Figure 2: A normal subject's left and right average chewing pattern of gum chewing. The black line patterns represent the mean patterns of 500 normal subjects scaled in size to this individual for comparison. Note: This subject's average chewing pattern closely matches the mean normal patterns in the frontal, sagittal, horizontal and velocity views. The green vertical bars indicate that the vertical dimensions for these two examples are within 2 standard deviations of the mean normal value

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Figure 3: A dysfunctional subject's left and right average chewing pattern of gum chewing: The black line patterns represent the mean patterns of 500 normal subjects scaled in size to this individual for comparison. Small patterns, Tight angles and too much Variability. The two red vertical bars indicate that the vertical dimension in these two examples are both more than 2 standard deviations below the mean normal value (small patterns)

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The process of averaging removes the variability from the ACP view that is visible graphically in the raw movement data.[14] Consequently, the excessive variability that is caused by dysfunction is most visually obvious in data graphs that show the raw data. Since every cycle must include open-close in the vertical dimension, the vertical motion tends to be less visually indicative of dysfunction. However, the Horizontal View, combining the A/P and Lateral dimensions, provides an excellent view of excessive variability in the raw data.[8] [Figure 4].
Figure 4: Horizontal X-Y graphs of raw movement data: (a) Dysfunctional. (b) Normal. Because the dysfunctional patient cannot find any efficient chewing path, no two cycles even look similar. As a result, you see a pattern of continuous random paths rather than the consistent pattern of the normal subject. Of course, a fracturing bolus does not result in the very consistent pattern of gum due to the unpredictability of its breakdown.

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The significance of masticatory muscle function can also be understood by averaging

The average chewing cycle (ACC) of the masseter and temporalis muscles can be calculated by averaging EMG activity cycles also over a sequence of 10–15 chewing cycles.[8],[11] To accomplish that, a complete sequence must be divided into individual cycles and continuous instantaneous rms values calculated for each muscle for each point in every cycle throughout a sequence. Then, 10–15 cycles are averaged to create an ACC of the muscle activity. This process removes the random variations between individual cycles, reveals the underlying shape of the contraction pattern, provides a measure of variability (standard deviation) and reveals the hierarchy of muscle activity between the four muscles. It is particularly interesting to observe the masseter and temporalis activities since they are the largest muscles that actively apply most of the closing forces that crush food.[15]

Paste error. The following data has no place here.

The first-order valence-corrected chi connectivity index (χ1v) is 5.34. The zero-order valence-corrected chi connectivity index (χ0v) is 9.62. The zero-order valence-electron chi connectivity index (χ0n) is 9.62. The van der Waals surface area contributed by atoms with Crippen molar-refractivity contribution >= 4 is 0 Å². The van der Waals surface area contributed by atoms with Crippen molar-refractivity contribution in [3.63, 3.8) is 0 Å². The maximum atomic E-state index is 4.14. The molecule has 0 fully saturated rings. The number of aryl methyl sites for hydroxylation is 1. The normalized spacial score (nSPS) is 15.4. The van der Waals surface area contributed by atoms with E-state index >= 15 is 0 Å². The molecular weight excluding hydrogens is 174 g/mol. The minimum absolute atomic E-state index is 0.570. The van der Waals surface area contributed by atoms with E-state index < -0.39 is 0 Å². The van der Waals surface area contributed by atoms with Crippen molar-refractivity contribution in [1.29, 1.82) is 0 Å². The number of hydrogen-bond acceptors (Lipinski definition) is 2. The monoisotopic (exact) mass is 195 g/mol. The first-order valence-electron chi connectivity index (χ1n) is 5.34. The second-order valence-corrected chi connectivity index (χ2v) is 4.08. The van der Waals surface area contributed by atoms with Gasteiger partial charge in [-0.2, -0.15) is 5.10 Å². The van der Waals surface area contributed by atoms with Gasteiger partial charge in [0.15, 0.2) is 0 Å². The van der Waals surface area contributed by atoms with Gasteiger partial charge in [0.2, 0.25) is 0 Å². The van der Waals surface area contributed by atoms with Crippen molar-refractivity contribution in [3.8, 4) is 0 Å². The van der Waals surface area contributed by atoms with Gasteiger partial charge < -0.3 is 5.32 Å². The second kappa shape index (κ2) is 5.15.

A normal pattern of muscle activity can easily be demonstrated by recording a Class I asymptomatic subject during chewing. The most active muscle being the working side masseter muscle (W-Mm), followed by the working temporalis muscle (W-Ta), followed by the nonworking temporalis muscle (NW-Ta), and finally, the nonworking masseter muscle (NW-Mm) [Figure 5a]. It is relevant that when chewing on one side normally the contralateral side is given a rest. This allows the healthy patient to randomly chew left and right, back and forth, without fatiguing any of their muscles.
Figure 5a: Normal subject chewing gum on the left side (typical pattern) and on the right side (slightly altered). The working masseter peaks at the highest level followed by the working temporalis, nonworking temporalis and finally the nonworking masseter

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In the presence of a malocclusion or an internal derangement (ID), the mean area per cycle (summed muscle activity) is increased (usually due to longer cycles), but the Peak Amplitude is usually decreased. The hierarchy of the activity distribution (Ta vs. Mm) is more likely altered by a maxillo-mandibular skeletal mal-relation than by a simple tooth-related malocclusion. Furthermore, the variability of an individual's muscle pattern is increased with muscle dysfunction.[11] With dysfunction, the ACC is modified more for cases that are not well adapted than for those that are well adapted, but the ACC is still modified in all cases of adaptation to an aberrant condition [Figure 5b].